The National Highway Traffic Safety Administration told Google last week that federal law could view the artificial intelligence systems controlling the company's autonomous vehicles as "drivers." The recognition is significant for Google and other companies that are trying to bring true self-driving cars to market—ones that don't rely on a licensed human driver as a backup.
According to Reuters, the administration sent a letter to Google on Thursday in response to a November proposal from the company. The letter explained, "NHTSA will interpret 'driver' in the context of Google's described motor vehicle design as referring to the (self-driving system), and not to any of the vehicle occupants."
The decision contrasts with legislative discussion in states like California, where the state Department of Motor Vehicles proposed in December that licensed drivers and manual controls be required in autonomous vehicles. And NHTSA noted that some existing federal car safety laws (related to things like brake systems, for example) would conflict with a new definition of "driver" and won't be simple to change or revise.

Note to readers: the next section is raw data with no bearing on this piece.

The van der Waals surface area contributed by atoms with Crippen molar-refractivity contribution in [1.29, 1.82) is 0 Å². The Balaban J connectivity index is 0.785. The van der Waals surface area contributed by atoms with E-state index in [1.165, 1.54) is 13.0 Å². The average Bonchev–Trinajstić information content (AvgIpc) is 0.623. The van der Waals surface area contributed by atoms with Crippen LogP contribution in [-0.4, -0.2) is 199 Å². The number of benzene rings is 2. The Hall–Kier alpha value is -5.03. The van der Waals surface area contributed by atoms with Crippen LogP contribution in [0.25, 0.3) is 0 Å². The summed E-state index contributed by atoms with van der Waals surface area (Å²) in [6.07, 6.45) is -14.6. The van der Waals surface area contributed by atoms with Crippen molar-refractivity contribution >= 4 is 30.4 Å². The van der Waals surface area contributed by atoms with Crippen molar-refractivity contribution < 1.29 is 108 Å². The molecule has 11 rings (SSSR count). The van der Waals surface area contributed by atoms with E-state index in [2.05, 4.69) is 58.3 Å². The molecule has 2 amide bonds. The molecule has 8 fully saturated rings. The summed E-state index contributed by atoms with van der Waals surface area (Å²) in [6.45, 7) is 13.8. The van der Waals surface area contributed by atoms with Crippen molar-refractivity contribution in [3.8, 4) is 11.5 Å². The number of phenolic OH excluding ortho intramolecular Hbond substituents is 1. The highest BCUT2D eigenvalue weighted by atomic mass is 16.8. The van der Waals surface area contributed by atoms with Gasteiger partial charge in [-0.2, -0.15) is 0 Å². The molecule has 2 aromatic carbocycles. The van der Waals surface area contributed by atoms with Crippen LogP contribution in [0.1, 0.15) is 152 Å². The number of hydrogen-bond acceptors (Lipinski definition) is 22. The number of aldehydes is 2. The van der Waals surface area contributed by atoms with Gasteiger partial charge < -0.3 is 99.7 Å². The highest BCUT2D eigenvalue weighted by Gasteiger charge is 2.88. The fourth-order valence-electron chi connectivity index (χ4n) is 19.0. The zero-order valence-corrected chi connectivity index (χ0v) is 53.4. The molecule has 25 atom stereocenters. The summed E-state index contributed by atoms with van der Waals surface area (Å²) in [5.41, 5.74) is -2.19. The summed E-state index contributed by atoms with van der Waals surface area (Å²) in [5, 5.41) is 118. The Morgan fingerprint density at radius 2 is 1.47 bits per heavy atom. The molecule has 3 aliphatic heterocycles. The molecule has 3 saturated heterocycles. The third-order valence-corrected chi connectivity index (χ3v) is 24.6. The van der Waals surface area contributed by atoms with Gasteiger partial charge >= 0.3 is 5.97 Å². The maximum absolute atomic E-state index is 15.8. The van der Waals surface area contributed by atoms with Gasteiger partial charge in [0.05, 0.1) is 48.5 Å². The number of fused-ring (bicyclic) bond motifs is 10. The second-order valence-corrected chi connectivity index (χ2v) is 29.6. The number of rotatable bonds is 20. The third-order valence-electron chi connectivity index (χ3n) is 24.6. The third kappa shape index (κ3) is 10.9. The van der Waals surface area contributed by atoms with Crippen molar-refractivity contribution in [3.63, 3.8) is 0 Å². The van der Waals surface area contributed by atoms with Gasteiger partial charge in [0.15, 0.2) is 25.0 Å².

Ars Technica points out that the United Kingdom is having similar debates about autonomous vehicles right now. Like in the United States, self-driving cars in the U.K. can be tested on public roads only if a licensed driver is in the car and has access to full manual controls.
It might not be time to give up your car and driver just yet, but maybe soon you'll have a car/driver.